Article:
The U.S. Food and Drug Administration (FDA) recently proposed a total ban upon trans fat in the food supply. The ban would require food manufacturers to gradually phase out the use of trans fats in commercially-produced foods.
According to the FDA, eliminating trans fats from our diets could potentially prevent 20,000 heart attacks and 7,000 deaths annually. That’s because trans fat increases the “bad” LDL cholesterol, produces free radicals, increases inflammation, and interferes with the production of necessary fat molecules your body needs
Trans fats are made after exposing vegetable oils to high amounts of heat and hydrogen under pressure. The hydrogenation process changes the fat molecules from a cis to a trans molecular configuration. These trans fats are artificially made and can cause a great deal of damage inside our bodies.
So why create them? Trans fats are used to increase the shelf life of commercially-made foods and can be used to make foods at higher temperatures since the melting points of trans fats are much higher.
Here in Canada, there are similar warnings and concerned regarding the use of trans fats in the commercial food industry. “According to records we obtained, [Health Canada’s] own scientists told them they could prevent 1,000 deaths a year and save between a quarter and almost half a billion dollars a year by making regulations to get trans fat out of the food supply,” said Bill Jeffery, national co-ordinator for the Centre for Science in the Public Interest (CSPI).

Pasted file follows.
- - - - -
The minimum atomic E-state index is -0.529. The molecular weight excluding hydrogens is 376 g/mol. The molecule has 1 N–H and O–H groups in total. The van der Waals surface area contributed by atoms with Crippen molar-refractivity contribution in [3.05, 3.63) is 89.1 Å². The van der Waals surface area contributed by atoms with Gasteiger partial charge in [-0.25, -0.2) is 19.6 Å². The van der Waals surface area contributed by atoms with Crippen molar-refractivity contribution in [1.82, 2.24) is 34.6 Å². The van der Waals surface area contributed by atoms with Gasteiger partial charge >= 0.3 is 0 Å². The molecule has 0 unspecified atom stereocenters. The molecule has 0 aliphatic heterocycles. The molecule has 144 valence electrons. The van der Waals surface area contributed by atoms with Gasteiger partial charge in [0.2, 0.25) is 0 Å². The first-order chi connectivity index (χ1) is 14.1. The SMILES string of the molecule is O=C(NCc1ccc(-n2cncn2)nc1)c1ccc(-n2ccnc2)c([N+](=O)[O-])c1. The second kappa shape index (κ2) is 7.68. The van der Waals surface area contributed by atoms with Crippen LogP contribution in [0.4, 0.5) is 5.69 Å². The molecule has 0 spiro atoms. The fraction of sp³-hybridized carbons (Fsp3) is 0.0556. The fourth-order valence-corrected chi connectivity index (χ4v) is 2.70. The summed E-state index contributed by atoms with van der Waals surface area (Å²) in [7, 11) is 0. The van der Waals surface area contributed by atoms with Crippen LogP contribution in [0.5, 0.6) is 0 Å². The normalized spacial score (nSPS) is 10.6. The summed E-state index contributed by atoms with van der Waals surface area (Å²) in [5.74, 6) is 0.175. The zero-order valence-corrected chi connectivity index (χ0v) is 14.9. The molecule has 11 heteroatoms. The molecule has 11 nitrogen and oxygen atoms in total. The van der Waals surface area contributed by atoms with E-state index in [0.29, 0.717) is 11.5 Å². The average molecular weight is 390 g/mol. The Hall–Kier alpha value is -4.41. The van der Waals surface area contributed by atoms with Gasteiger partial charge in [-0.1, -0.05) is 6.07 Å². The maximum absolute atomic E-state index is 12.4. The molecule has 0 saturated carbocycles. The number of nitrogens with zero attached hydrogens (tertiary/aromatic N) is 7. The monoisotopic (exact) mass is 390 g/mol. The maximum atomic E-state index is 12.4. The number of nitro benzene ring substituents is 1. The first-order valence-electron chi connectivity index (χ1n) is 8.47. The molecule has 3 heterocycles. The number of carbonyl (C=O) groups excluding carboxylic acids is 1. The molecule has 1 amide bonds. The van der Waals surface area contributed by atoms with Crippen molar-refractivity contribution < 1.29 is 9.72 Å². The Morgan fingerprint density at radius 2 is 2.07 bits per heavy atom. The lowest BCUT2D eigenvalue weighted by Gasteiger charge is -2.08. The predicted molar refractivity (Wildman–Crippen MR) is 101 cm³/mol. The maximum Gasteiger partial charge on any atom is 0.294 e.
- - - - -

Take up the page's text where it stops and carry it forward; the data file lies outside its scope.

Mr. Jeffery has also raised his concern regarding the export of American foods to the Canadian market. “It may be that U.S. food manufacturers [who] export to Canada will just export a safer product with less trans fat in it, or maybe they’ll see Canada as a market to dump their foods and maybe we’ll end up with more trans fat coming across the border.”
According to documents released from Health Canada, their intention was to limit the content of trans fats in margarines and spreadable vegetable oils to two percent of the total fat content and to a maximum of five percent in all other foods. However, this proposal was never announced or instituted.
Despite that, Canada has come a long way, considering it once has the highest consumption levels of trans fat in the world. Now, the majority of Canadian products are trans fat free, and according to Health Canada’s monitoring program 80% of pre-packaged food companies have voluntarily reduced the amount of trans fat in their food.
You still need to be aware that trans fats can still be commonly found in the following foods: frozen entrées, coffee creamers, microwave popcorn, baked goods, crackers, frozen dough, vegetable shortenings, and margarines.
In my opinion, the food lobby has placed pressure upon Health Canada to discourage laws limiting the use of trans fat in our food supply. I applaud the efforts in the U.S. by regulatory officials to completely phase out the use of these toxic fats in their food supply.
It’s a shame that even after Health Canada’s own scientists have developed recommendations for trans fat use, important health policy is being stymied by the food lobby!
“How a U.S. Trans Fat Ban Could Affect Canadians,” CBC web site, November 7, 2013; http://www.cbc.ca/marketplace/blog/u.s.-agency-aims-to-eliminate-trans-fats,last accessed, November 11, 2013.